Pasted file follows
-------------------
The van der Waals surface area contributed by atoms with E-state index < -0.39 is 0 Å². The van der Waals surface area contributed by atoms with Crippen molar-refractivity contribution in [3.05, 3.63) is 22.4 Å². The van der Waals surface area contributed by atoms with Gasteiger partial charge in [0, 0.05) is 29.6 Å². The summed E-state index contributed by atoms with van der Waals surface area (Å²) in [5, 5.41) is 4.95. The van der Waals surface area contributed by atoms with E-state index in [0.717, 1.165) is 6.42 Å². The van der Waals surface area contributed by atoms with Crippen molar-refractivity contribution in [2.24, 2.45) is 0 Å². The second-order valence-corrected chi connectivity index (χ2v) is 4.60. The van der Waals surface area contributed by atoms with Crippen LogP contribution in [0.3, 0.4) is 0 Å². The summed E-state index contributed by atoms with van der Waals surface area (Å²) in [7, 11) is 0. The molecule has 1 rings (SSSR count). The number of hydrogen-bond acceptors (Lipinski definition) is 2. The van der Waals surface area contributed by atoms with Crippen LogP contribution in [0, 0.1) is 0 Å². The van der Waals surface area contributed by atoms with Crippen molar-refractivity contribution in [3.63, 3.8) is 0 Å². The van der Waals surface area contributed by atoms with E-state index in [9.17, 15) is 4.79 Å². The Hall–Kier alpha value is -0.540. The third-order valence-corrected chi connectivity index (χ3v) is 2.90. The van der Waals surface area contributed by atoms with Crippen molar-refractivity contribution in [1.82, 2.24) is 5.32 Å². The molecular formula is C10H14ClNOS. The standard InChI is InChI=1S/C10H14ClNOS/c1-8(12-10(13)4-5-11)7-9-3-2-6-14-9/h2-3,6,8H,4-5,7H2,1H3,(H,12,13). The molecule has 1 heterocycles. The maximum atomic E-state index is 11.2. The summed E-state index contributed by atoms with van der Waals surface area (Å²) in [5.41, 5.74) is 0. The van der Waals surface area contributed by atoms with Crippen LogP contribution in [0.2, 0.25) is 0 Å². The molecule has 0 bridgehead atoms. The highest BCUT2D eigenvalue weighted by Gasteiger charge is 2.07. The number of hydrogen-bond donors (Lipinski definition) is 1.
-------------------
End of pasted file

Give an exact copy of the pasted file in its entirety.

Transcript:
The van der Waals surface area contributed by atoms with E-state index < -0.39 is 0 Å². The van der Waals surface area contributed by atoms with Crippen molar-refractivity contribution in [3.05, 3.63) is 22.4 Å². The van der Waals surface area contributed by atoms with Gasteiger partial charge in [0, 0.05) is 29.6 Å². The summed E-state index contributed by atoms with van der Waals surface area (Å²) in [5, 5.41) is 4.95. The van der Waals surface area contributed by atoms with E-state index in [0.717, 1.165) is 6.42 Å². The van der Waals surface area contributed by atoms with Crippen molar-refractivity contribution in [2.24, 2.45) is 0 Å². The second-order valence-corrected chi connectivity index (χ2v) is 4.60. The van der Waals surface area contributed by atoms with Crippen LogP contribution in [0.3, 0.4) is 0 Å². The summed E-state index contributed by atoms with van der Waals surface area (Å²) in [7, 11) is 0. The molecule has 1 rings (SSSR count). The number of hydrogen-bond acceptors (Lipinski definition) is 2. The van der Waals surface area contributed by atoms with Crippen LogP contribution in [0, 0.1) is 0 Å². The van der Waals surface area contributed by atoms with Crippen molar-refractivity contribution in [3.63, 3.8) is 0 Å². The van der Waals surface area contributed by atoms with E-state index in [9.17, 15) is 4.79 Å². The Hall–Kier alpha value is -0.540. The third-order valence-corrected chi connectivity index (χ3v) is 2.90. The van der Waals surface area contributed by atoms with Crippen molar-refractivity contribution in [1.82, 2.24) is 5.32 Å². The molecular formula is C10H14ClNOS. The standard InChI is InChI=1S/C10H14ClNOS/c1-8(12-10(13)4-5-11)7-9-3-2-6-14-9/h2-3,6,8H,4-5,7H2,1H3,(H,12,13). The molecule has 1 heterocycles. The maximum atomic E-state index is 11.2. The summed E-state index contributed by atoms with van der Waals surface area (Å²) in [5.41, 5.74) is 0. The van der Waals surface area contributed by atoms with Crippen LogP contribution in [0.2, 0.25) is 0 Å². The molecule has 0 bridgehead atoms. The highest BCUT2D eigenvalue weighted by Gasteiger charge is 2.07. The number of hydrogen-bond donors (Lipinski definition) is 1.